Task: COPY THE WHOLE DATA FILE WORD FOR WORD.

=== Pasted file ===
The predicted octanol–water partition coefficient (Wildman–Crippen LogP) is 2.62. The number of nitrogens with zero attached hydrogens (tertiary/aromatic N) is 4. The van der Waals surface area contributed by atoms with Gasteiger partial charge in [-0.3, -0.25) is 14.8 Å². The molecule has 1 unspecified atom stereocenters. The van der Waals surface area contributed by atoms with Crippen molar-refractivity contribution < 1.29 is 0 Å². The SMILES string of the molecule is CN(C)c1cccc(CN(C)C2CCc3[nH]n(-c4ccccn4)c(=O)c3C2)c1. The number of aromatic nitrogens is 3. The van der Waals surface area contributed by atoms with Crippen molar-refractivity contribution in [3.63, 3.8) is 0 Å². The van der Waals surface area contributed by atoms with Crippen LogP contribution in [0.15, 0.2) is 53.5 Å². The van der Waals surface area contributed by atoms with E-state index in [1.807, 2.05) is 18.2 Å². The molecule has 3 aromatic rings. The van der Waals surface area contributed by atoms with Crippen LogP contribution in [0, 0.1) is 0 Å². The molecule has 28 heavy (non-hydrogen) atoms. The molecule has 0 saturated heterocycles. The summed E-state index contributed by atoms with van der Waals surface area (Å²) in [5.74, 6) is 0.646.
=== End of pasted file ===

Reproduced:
The predicted octanol–water partition coefficient (Wildman–Crippen LogP) is 2.62. The number of nitrogens with zero attached hydrogens (tertiary/aromatic N) is 4. The van der Waals surface area contributed by atoms with Gasteiger partial charge in [-0.3, -0.25) is 14.8 Å². The molecule has 1 unspecified atom stereocenters. The van der Waals surface area contributed by atoms with Crippen molar-refractivity contribution < 1.29 is 0 Å². The SMILES string of the molecule is CN(C)c1cccc(CN(C)C2CCc3[nH]n(-c4ccccn4)c(=O)c3C2)c1. The number of aromatic nitrogens is 3. The van der Waals surface area contributed by atoms with Crippen molar-refractivity contribution in [3.63, 3.8) is 0 Å². The van der Waals surface area contributed by atoms with Crippen LogP contribution in [0.15, 0.2) is 53.5 Å². The van der Waals surface area contributed by atoms with E-state index in [1.807, 2.05) is 18.2 Å². The molecule has 3 aromatic rings. The van der Waals surface area contributed by atoms with Crippen LogP contribution in [0, 0.1) is 0 Å². The molecule has 28 heavy (non-hydrogen) atoms. The molecule has 0 saturated heterocycles. The summed E-state index contributed by atoms with van der Waals surface area (Å²) in [5.74, 6) is 0.646.